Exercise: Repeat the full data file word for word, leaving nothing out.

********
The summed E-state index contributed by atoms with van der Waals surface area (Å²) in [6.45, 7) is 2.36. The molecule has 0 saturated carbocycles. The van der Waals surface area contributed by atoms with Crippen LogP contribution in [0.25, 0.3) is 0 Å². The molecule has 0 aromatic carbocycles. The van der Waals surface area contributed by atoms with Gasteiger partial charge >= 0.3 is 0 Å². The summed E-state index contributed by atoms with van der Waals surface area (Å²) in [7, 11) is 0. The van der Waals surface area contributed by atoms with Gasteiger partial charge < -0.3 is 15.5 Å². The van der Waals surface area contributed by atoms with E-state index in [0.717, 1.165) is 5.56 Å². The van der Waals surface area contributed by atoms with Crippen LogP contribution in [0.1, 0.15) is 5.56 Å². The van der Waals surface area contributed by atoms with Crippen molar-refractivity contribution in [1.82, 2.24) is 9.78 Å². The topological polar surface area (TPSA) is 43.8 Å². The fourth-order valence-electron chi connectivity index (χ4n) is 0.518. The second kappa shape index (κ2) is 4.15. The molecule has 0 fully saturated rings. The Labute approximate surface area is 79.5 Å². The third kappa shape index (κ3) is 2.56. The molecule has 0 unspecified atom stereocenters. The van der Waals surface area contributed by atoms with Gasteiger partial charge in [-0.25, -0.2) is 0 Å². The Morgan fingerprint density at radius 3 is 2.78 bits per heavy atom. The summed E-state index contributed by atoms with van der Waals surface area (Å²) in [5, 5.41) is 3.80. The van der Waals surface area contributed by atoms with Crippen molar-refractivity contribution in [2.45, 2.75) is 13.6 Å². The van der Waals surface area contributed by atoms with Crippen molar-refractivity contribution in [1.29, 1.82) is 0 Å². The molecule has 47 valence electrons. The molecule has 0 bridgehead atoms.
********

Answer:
The summed E-state index contributed by atoms with van der Waals surface area (Å²) in [6.45, 7) is 2.36. The molecule has 0 saturated carbocycles. The van der Waals surface area contributed by atoms with Crippen LogP contribution in [0.25, 0.3) is 0 Å². The molecule has 0 aromatic carbocycles. The van der Waals surface area contributed by atoms with Gasteiger partial charge >= 0.3 is 0 Å². The summed E-state index contributed by atoms with van der Waals surface area (Å²) in [7, 11) is 0. The van der Waals surface area contributed by atoms with Gasteiger partial charge < -0.3 is 15.5 Å². The van der Waals surface area contributed by atoms with E-state index in [0.717, 1.165) is 5.56 Å². The van der Waals surface area contributed by atoms with Crippen LogP contribution in [0.1, 0.15) is 5.56 Å². The van der Waals surface area contributed by atoms with Crippen molar-refractivity contribution in [1.82, 2.24) is 9.78 Å². The topological polar surface area (TPSA) is 43.8 Å². The fourth-order valence-electron chi connectivity index (χ4n) is 0.518. The second kappa shape index (κ2) is 4.15. The molecule has 0 fully saturated rings. The Labute approximate surface area is 79.5 Å². The third kappa shape index (κ3) is 2.56. The molecule has 0 unspecified atom stereocenters. The van der Waals surface area contributed by atoms with Gasteiger partial charge in [-0.25, -0.2) is 0 Å². The Morgan fingerprint density at radius 3 is 2.78 bits per heavy atom. The summed E-state index contributed by atoms with van der Waals surface area (Å²) in [5, 5.41) is 3.80. The van der Waals surface area contributed by atoms with Crippen molar-refractivity contribution in [2.45, 2.75) is 13.6 Å². The van der Waals surface area contributed by atoms with Crippen molar-refractivity contribution in [1.29, 1.82) is 0 Å². The molecule has 47 valence electrons. The molecule has 0 bridgehead atoms.